In Saint Lucia, statistics are collected, collated and analysed by the Central Statistical Office of Saint Lucia (CSO). This government agency monitors details such as the inflation rate, unemployment numbers, GDP growth, visitor arrivals, price indices, exports, conviction rates, communicable diseases and education expenditure. In other words, everything needed to paint a picture of Saint Lucia’s citizenry and services.
Former CSO Director Edwin St Catherine recently told the OECS that the agency has worked to shorten data turnaround times, with census results now available within seven months of the survey being undertaken. This was achieved through greater use of technology, according to St Catherine who commented: “We need to ensure that our process is dynamic because we are in a world where technology is changing."
Dr Archibald says statisticians are changing alongside the technology and making the most of the tools available. Online questionnaires are now replacing paper forms, information is being stored in the cloud rather than spilling out of filing cabinets and data is being accessed and downloaded online at the user’s convenience.
The latest innovation set to transform data dissemination is use of Geographic Information Systems (GIS), according to Dr Archibald who says this technology has the power to “bring data alive”. By integrating data into mapping programmes, statistics can now be localised — a person browsing a map of Saint Lucia online could hover their cursor over a certain area and instantly be able to view statistics such as population and crime rate for that locale.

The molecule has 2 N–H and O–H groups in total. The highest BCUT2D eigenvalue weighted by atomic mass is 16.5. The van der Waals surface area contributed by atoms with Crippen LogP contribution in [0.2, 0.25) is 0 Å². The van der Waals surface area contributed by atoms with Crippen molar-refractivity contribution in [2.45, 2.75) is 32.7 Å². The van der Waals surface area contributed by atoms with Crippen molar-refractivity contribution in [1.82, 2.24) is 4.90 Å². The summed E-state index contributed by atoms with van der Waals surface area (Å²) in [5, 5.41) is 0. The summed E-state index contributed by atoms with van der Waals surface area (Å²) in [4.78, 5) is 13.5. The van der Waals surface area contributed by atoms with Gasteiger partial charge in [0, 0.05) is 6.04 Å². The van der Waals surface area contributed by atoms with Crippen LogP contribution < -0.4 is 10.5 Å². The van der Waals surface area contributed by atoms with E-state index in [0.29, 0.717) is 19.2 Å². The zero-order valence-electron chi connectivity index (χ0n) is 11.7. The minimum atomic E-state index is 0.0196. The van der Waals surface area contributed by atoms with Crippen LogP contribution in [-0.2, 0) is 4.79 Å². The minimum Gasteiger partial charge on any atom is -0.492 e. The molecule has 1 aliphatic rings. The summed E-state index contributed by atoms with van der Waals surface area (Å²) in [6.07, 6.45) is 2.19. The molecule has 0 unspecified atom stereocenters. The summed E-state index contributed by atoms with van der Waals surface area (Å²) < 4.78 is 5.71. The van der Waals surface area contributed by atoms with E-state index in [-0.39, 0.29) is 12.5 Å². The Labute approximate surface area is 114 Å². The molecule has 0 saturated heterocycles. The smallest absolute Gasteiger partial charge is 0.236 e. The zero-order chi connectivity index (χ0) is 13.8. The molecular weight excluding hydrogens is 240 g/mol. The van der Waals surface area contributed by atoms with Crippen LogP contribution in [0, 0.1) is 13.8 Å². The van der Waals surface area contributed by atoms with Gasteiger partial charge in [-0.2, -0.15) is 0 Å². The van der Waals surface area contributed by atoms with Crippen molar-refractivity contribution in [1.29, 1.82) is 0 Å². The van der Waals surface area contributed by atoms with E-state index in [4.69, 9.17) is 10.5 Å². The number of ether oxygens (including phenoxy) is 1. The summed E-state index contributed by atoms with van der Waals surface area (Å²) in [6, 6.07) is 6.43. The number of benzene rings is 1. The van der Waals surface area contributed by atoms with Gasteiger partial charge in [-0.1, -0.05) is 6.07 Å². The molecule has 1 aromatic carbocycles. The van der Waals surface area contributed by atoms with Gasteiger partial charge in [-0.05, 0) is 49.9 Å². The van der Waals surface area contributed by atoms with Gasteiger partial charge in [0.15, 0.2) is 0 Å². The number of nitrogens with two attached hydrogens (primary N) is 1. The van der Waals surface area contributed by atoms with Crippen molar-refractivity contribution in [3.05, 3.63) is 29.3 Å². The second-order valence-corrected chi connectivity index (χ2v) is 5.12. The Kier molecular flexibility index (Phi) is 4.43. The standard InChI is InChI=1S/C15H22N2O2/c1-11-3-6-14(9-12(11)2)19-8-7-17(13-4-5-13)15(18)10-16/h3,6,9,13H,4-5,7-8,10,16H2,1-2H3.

Bringing onboard the next generation
Greater uptake of cutting-edge technology isn’t just helpful for number-crunching. It can also be a means of enticing young people into the field. The OECS uses Statistics Day in October as an opportunity for outreach, going into schools and advocating for careers in the industry which are more diverse than most realise, covering agriculture, education, tourism and the economy.
Dr Archibald says it’s an exciting career, with a lot of depth, but acknowledges that kids must be engaged in the early stages of their educational journey if they are to grasp the possibilities.
“Data science is an emerging and attractive interdisciplinary field, a hybrid of mathematics, software engineering and data. It uses scientific methods, process and algorithms to extract the stories and insights from data. It requires inert curiosity to explore what problems need to be solved and how to present data to support the solution.
To make statisticians and data scientists professions of first choice, we may have to start in kindergarten.”
Link to Original Article on the St. Lucia Star Newspaper's website can be viewed here.
Dr Gale Archibald is Head of the Statistical Services Unit of the Organisation of Eastern Caribbean States (OECS) Commission.